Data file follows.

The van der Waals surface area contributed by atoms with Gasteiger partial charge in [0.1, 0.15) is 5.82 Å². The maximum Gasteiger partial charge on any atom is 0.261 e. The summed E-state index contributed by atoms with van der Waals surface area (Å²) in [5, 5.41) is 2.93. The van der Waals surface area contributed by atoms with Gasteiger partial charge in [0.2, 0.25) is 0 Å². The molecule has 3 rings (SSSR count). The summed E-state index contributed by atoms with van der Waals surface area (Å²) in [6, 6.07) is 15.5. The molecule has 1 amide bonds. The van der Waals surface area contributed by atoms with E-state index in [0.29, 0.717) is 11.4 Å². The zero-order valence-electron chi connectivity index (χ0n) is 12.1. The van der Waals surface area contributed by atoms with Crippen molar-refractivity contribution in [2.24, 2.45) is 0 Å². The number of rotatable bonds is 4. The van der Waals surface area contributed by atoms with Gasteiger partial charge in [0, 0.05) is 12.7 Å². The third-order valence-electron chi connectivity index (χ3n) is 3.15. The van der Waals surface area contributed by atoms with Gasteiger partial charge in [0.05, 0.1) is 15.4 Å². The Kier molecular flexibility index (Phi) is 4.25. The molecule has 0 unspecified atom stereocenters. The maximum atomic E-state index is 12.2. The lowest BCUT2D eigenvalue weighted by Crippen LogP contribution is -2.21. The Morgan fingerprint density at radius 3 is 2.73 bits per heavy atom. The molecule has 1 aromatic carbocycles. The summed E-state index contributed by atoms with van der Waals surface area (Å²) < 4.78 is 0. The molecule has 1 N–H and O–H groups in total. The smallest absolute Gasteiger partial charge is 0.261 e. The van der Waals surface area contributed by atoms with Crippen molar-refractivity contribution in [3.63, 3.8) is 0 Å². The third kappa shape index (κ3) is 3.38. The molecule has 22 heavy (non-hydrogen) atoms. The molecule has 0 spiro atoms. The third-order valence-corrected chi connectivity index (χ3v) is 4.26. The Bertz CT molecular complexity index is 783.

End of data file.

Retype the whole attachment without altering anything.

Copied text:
The van der Waals surface area contributed by atoms with Gasteiger partial charge in [0.1, 0.15) is 5.82 Å². The maximum Gasteiger partial charge on any atom is 0.261 e. The summed E-state index contributed by atoms with van der Waals surface area (Å²) in [5, 5.41) is 2.93. The van der Waals surface area contributed by atoms with Gasteiger partial charge in [0.2, 0.25) is 0 Å². The molecule has 3 rings (SSSR count). The summed E-state index contributed by atoms with van der Waals surface area (Å²) in [6, 6.07) is 15.5. The molecule has 1 amide bonds. The van der Waals surface area contributed by atoms with E-state index in [0.29, 0.717) is 11.4 Å². The zero-order valence-electron chi connectivity index (χ0n) is 12.1. The van der Waals surface area contributed by atoms with Crippen molar-refractivity contribution in [2.24, 2.45) is 0 Å². The number of rotatable bonds is 4. The van der Waals surface area contributed by atoms with Gasteiger partial charge in [0, 0.05) is 12.7 Å². The third-order valence-electron chi connectivity index (χ3n) is 3.15. The van der Waals surface area contributed by atoms with Gasteiger partial charge in [0.05, 0.1) is 15.4 Å². The Kier molecular flexibility index (Phi) is 4.25. The molecule has 0 unspecified atom stereocenters. The maximum atomic E-state index is 12.2. The lowest BCUT2D eigenvalue weighted by Crippen LogP contribution is -2.21. The Morgan fingerprint density at radius 3 is 2.73 bits per heavy atom. The molecule has 1 aromatic carbocycles. The summed E-state index contributed by atoms with van der Waals surface area (Å²) < 4.78 is 0. The molecule has 1 N–H and O–H groups in total. The smallest absolute Gasteiger partial charge is 0.261 e. The van der Waals surface area contributed by atoms with Crippen molar-refractivity contribution in [3.63, 3.8) is 0 Å². The third kappa shape index (κ3) is 3.38. The molecule has 22 heavy (non-hydrogen) atoms. The molecule has 0 spiro atoms. The third-order valence-corrected chi connectivity index (χ3v) is 4.26. The Bertz CT molecular complexity index is 783.